Security measures stepped up in Alaska

Posted: Wednesday, September 11, 2002

FAIRBANKS (AP) -- Security agencies stepped up their vigilance around the state after the federal government raised the terror alert to its second-highest level, based on intelligence warnings of possible strikes on the Sept. 11 anniversary.

While there has been no known threat against Alaska targets, state and local officials were keeping a watchful eye.

FBI agents in Anchorage had set up a 24-hour command center, said Special Agent Eric Gonzalez.

''Our joint terrorism task force is on standby to respond to any calls that may come in. We are in communication with the state and the Anchorage emergency centers, as well as hour headquarters in Washington, D.C.,'' Gonzalez said. ''We're asking the public to remain vigilant and to report any suspicious activity to law enforcement and the FBI.''

The Alyeska Pipeline Service Co., which operates the trans-Alaska oil pipeline, would not talk about security measures. But spokesman Curtis Thomas told the Fairbanks Daily News-Miner that, when the nation's alert status was increased, the company responded.

Officials charged with pipeline security oversight say all that can reasonably be done to protect the 800-mile line has been done. The pipeline supplies 17 percent of the nation's energy and is considered a vital U.S. asset.

In a teleconference with the nation's governors, the Bush administration didn't mention the trans-Alaska oil pipeline or any national assets as potential targets, said Bob King, spokesman for Gov. Tony Knowles. The pipeline has been mentioned in previous meetings, he said.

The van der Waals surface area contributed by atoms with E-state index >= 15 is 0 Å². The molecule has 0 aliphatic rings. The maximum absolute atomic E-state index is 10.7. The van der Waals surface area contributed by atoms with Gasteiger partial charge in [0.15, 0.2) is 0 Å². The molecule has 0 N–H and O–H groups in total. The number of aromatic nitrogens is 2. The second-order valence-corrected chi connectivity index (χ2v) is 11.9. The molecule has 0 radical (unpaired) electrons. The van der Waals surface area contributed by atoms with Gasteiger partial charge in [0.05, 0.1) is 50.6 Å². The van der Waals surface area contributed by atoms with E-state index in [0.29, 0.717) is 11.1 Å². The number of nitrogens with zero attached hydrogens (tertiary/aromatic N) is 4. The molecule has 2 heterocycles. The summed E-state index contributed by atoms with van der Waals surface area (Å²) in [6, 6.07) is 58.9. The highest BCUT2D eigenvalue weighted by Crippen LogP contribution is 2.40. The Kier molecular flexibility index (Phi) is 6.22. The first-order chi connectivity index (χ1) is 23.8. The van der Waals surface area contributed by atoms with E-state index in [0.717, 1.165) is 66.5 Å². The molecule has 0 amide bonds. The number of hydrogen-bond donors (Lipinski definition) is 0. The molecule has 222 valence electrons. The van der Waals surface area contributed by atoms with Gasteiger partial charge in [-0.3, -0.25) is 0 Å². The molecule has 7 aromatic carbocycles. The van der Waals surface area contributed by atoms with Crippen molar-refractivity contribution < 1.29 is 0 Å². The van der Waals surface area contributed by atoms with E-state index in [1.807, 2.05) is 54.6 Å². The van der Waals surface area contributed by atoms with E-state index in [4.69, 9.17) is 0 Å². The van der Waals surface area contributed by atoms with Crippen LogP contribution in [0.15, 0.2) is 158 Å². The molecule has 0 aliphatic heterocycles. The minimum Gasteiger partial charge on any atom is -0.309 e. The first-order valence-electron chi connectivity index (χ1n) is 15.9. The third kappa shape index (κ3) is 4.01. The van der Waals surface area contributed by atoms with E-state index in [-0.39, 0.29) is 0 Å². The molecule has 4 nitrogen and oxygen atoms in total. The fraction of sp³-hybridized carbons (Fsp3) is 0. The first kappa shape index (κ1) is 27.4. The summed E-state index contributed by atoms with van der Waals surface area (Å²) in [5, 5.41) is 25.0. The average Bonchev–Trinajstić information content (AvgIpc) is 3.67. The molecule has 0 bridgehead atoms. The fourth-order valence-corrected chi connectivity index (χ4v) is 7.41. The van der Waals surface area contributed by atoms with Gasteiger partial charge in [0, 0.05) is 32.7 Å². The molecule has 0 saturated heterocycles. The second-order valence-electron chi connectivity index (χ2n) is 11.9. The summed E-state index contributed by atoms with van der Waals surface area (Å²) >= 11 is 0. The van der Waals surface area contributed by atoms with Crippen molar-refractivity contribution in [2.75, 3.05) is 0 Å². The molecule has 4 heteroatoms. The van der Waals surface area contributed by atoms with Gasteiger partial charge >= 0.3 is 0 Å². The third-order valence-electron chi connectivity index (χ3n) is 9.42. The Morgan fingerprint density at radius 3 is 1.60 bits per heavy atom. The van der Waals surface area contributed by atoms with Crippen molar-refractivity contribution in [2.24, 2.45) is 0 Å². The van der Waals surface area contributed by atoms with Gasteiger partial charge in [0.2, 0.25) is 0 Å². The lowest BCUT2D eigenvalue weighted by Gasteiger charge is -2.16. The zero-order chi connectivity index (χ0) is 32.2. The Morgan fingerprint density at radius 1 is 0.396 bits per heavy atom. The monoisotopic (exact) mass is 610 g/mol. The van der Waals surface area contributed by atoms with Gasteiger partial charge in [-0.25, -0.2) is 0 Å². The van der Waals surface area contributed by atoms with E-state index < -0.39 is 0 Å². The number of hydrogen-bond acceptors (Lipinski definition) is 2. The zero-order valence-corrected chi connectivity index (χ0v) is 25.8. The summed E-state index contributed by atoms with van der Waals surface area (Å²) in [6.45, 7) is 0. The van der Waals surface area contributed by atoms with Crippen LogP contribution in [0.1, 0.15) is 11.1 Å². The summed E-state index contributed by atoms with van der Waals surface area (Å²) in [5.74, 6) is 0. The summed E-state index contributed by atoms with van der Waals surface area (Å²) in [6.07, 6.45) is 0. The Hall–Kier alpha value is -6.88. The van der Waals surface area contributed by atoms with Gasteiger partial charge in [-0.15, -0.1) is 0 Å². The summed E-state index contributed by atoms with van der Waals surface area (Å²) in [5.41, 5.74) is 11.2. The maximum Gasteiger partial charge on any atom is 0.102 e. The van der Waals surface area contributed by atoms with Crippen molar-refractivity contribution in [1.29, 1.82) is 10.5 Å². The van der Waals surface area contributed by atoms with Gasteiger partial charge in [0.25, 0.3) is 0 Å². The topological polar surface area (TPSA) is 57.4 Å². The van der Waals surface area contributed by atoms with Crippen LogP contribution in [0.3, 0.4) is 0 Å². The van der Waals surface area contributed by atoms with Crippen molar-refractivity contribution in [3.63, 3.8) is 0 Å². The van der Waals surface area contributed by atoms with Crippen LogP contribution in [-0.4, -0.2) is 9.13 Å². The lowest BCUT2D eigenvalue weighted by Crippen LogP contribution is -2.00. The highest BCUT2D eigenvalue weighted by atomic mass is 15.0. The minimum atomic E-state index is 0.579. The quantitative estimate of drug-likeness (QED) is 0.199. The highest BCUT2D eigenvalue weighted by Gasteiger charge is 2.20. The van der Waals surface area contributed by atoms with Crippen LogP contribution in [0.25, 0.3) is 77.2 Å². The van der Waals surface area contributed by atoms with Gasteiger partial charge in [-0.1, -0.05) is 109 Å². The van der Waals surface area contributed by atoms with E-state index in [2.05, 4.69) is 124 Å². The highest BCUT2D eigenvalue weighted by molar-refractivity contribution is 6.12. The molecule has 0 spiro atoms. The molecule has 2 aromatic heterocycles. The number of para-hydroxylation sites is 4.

Fort Richardson's homeland security coordinator Wayne Rush said his division recommended to city and borough leaders that they may want to restrict parking in certain areas, have tighter control over access to public buildings and look for suspicious packages.

Tim Biggane, the Fairbanks North Star Borough's director for emergency operations, said his office has been on a heightened alert status since the Sept. 11 attacks. The high-alert status changes little.

''This makes sure that we solidify our contacts,'' Biggane said.

Alaska State Troopers said law enforcement officers would be more mindful of questionable activities.

''We've advised our people for the past couple of weeks, with 9-11 approaching, to be more watchful for suspicious activity; don't blow off the goof-ball calls because you never know what you're getting into, just be that much more vigilant, ask extra questions and be much more careful,'' said Alaska State Trooper Lt. Lee Farmer.

Military officials were tightlipped about security at Alaska bases and would not address specific measures.

''We've been maintaining an increased level of security since last September's attacks,'' said 2nd Lt. Amy Hansen, at Elmendorf Air Force Base. ''We are constantly assessing the threat and assigning appropriate security precautions. We're very aware that the first anniversary of September 11 is a day when many unspecified threats are possible. we take all of those into account in determining our security levels.''

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